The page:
On our morning walks, I love seeing rich pink flowers of ‘Queen of the Meadow,’ Spotted Joe-Pye Weed (E. maculatum). It is just coming into bloom along the paths we regularly take each morning. In the midst of Queen Anne’s Lace and Grass-leaved Goldenrod, the rich pink of the blooms and the deep purple of the stem clearly mark the native Joe-Pye as royalty. Among its subjects who present themselves to polish off some royal nectar are butterflies, including the swallowtail butterflies, Monarch butterflies, the skippers, plus all sort of bees, wasps and perhaps a hummingbird or two.
Spotted Joe-Pye-weed, a member of the aster family, has ‘the widest geographical distribution and greatest morphological variability’ of all Joe-Pye weeds, according to the New England Wild Flower Society. A different variety grew with abandon in my mother’s Virginia garden but none of Joe-Pye grows in mine as it has a tendency to invade. I prefer to pay homage in meadows along my walk.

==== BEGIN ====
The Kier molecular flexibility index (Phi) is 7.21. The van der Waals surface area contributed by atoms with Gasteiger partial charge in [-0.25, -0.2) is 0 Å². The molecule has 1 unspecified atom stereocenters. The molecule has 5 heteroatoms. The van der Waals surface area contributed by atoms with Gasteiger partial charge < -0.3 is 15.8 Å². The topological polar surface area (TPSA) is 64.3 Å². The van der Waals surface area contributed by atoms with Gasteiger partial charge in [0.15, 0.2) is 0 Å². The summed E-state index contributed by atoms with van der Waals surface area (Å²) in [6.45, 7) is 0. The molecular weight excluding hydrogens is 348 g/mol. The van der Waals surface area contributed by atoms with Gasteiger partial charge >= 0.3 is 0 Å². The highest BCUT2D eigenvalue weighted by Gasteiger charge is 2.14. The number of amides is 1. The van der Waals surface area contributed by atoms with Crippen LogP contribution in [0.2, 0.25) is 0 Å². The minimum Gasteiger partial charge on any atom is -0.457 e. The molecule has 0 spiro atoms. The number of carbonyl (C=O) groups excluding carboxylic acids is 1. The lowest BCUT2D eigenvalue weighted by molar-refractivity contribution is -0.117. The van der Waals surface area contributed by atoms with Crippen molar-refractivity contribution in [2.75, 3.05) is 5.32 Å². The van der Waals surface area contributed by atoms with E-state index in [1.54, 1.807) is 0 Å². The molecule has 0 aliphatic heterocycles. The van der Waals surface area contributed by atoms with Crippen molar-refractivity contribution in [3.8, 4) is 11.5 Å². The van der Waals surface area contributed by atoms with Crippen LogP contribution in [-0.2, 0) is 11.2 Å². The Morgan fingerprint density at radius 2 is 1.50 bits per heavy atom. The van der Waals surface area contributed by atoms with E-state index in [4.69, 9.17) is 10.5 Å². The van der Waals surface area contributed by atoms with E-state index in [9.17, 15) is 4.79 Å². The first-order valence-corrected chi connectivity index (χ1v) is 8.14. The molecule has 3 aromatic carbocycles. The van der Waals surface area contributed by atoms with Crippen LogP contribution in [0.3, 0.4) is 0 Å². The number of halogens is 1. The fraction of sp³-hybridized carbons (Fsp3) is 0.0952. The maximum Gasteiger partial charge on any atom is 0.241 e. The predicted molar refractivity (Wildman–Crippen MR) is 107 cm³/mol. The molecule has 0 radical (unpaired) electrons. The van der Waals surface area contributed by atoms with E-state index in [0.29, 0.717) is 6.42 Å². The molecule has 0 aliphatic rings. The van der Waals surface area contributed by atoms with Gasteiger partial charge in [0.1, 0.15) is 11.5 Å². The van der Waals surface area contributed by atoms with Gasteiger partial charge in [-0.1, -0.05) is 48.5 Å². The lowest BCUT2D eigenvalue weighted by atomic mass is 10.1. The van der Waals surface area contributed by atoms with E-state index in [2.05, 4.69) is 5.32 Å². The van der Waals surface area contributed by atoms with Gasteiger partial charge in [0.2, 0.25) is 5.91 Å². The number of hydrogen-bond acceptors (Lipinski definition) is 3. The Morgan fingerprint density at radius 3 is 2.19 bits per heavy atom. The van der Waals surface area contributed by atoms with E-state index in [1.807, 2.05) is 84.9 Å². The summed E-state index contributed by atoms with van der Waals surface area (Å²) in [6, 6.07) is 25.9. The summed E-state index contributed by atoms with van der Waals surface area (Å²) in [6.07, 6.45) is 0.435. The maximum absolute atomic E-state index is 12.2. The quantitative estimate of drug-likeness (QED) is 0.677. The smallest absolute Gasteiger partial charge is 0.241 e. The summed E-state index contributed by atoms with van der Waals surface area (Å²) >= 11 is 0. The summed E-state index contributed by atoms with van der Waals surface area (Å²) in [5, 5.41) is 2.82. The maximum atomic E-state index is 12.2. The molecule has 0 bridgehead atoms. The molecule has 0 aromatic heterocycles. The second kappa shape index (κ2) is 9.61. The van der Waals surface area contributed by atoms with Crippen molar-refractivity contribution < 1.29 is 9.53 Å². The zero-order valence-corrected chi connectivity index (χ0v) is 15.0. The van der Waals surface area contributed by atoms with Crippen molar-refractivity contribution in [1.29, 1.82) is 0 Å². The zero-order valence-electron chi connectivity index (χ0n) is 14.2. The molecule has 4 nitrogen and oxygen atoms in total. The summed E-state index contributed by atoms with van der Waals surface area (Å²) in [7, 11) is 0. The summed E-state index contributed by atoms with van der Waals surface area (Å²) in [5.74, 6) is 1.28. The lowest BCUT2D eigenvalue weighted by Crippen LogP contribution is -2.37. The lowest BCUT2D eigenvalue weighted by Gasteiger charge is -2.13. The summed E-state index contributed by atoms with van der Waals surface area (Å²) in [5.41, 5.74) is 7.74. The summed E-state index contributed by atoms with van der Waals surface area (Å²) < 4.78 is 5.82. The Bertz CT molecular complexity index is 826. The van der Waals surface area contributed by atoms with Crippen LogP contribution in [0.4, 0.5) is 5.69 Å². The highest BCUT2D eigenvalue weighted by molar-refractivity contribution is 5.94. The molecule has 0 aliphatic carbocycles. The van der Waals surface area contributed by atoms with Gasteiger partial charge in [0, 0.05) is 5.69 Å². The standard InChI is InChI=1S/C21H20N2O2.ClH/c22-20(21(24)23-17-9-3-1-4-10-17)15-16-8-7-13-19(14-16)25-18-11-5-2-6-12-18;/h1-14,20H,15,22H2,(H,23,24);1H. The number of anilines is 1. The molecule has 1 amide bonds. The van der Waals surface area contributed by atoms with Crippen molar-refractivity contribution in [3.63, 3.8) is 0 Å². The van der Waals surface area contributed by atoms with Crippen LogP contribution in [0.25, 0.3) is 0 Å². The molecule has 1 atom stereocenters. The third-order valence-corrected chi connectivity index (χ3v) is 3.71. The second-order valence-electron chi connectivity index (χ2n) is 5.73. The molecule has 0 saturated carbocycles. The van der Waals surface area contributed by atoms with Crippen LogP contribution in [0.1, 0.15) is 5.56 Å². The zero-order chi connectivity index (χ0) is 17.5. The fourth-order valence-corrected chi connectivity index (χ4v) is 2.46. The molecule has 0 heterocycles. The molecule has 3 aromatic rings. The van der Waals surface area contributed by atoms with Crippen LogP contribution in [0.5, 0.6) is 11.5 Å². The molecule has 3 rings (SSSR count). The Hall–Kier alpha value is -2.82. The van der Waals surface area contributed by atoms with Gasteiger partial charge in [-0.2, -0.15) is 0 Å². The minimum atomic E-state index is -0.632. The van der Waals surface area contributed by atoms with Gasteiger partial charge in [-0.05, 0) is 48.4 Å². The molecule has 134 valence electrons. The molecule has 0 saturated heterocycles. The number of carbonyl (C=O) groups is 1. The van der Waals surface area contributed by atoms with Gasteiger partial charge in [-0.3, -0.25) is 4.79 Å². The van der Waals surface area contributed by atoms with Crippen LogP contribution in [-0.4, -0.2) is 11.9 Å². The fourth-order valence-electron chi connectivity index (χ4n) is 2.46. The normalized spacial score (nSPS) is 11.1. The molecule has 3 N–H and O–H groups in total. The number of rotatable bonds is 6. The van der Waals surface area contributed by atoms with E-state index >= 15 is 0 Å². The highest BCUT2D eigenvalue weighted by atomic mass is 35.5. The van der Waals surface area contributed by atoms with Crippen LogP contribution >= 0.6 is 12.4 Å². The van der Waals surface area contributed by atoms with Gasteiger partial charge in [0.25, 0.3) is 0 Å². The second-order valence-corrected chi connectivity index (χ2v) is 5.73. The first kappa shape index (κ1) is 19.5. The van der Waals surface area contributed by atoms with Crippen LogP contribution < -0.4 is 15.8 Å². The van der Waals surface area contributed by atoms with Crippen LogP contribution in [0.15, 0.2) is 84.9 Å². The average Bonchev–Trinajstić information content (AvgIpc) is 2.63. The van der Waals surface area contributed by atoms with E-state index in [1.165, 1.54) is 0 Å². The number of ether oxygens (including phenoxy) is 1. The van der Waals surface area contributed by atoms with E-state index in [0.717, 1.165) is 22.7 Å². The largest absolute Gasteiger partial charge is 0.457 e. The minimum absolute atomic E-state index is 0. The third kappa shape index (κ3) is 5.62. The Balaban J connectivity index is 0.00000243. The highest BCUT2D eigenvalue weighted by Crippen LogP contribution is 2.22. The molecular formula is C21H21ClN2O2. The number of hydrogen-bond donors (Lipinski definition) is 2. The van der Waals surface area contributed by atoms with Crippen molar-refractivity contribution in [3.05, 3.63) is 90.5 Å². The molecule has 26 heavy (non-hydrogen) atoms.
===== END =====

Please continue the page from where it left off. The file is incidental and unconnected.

The ‘Queen of the Meadow’ will continue to delight into fall. The leaves will fade from green to a nice lemony yellow and the stems remain a spotted purple shade. The blooms will fade to a fluffy brown seed head attracting goldfinches and other birds to dine.
Actually, no one really knows for absolute certainty how the plant was named Joe-Pye but if you’re curious, click here to read one of the most interesting studies of who Joe Pye might be.